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© Jamie Budge, 2015 - All Rights Reserved

Jamie Budge on Miki Dora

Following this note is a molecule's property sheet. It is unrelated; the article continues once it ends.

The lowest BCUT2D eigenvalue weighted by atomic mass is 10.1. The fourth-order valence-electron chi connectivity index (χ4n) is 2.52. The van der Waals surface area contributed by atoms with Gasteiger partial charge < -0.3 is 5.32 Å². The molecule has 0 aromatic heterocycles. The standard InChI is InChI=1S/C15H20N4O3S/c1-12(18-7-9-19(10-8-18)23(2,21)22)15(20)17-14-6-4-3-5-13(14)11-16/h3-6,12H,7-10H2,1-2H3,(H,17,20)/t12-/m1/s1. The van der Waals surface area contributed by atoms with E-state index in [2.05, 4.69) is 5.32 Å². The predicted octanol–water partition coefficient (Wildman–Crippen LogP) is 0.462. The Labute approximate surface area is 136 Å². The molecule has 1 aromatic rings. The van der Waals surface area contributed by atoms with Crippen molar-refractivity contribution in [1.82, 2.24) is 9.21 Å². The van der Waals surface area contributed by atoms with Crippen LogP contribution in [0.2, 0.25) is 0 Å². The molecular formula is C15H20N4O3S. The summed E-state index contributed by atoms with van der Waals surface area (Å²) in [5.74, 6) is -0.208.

(Note: Jamie Budge was an internationally ranked competitive surfer and a member of the Dave Sweet competition team and, later, the Dewey Weber team. His films The Living Curl and the Californians are now two remastered surf films considered classics of the longboard and early shortboard eras and available on DVD at selected surf shops and from his website: www.thelivingcurl.com) I never really knew Miki personally.  Never got to know him in later years as many of my contemporaries did. I had heard his name: Chapin. Mr. Malibu. Dora. Mickey:for year before I dared expose my limited surfing skills to the scrutiny of “The Pit” and its inhabitants.   Lance, Dewey, Kemp, Johnny, Iggy were all huge in legend and in my mind as I practiced my skills at lesser known beaches a few miles down the highway. But Miki was always the one. Not for any particular reason I could single out.  He didn’t ride the nose as long as Lance.  Or carve as deep turns as Johnny or Dewey.  Or “pose” artistically like Kemp as the curl trickled off his fingers.   He just was the one.   And everybody  seemed know that and nobody disputed it.    And I was never disappointed or disillusioned when I started showing up at Malibu to surf and film.  It was always his surfing.  From a distance.  Devoid of his antics that encroached on his life the way the crowds encroached on his surfing at Malibu.   To me, it was always his surfing.  Just his surfing.  I was as aware as everybody else of all the personal commotion that went on in his life.   But I was always distant from that.   No reaching out across the social void.  No attempts to glad-hand or get to know him.  Sort a distant respect. And I was sort of surprised when he showed up at Miles Playhouse (seating capacity about 130) for my screening of “The Living Curl”.  Movies of Miki usually dominated the 2,300 seats at the Santa Monica Civic.  So Miles Playhouse must have seemed like slumming it.   And he never said anything to me about the footage or my movie. But my story (if it is one) is just a moment. Or a few seconds.  Devoid of all high drama that surrounded him.  I was out surfing Malibu early one morning when there could still be just a dozen or so surfers out in the water when it was chest high with bigger sets.  It was about the time that I had decided than tube riding was going to be the next nose riding.  That soon nobody would care how long you spent on the nose.  It was going to be how long you spent in the tube. I was doing both. My typical neophyte cheaper five.  On a set wave.  Holding it long enough and close enough to the curl to get completely covered up.  Tubed.  Or curled.  But certainly covered up enough so I could barely see when I popped out at top of the shoulder when the tube subsided.   I was aware that there was somebody behind me doing turns next to the whitewater at the bottom of the wave.  As I shook the water from my eyes, I could see it was Dora. I’d just done a go-behind on the king of snakes himself.  On the guy who always kicks out on surfers in front of him.  Or runs them over.  And the one that always pops out of un-imaginable wave positions to take possession of the wave. I’d just done that to him.  Like a young upstart in the old west who drew so fast that even Wyatt Earp couldn’t get his gun out of his holster.  I’d won the draw. No shots were fired.  No blood was drawn.  But he knew it and I knew it.  I felt like I’d out Miki-ed Miki in his own way in his home court.   No drama.  No knives.  No sugar-in-the-gas tank antics by the highway.  I don’t even know if he even noticed.  That maybe that was the same guy who’d shot those movies of him at Miles Playhouse. But I’d like to think that symbolized an unspoken mutual respect between us. Just surfing.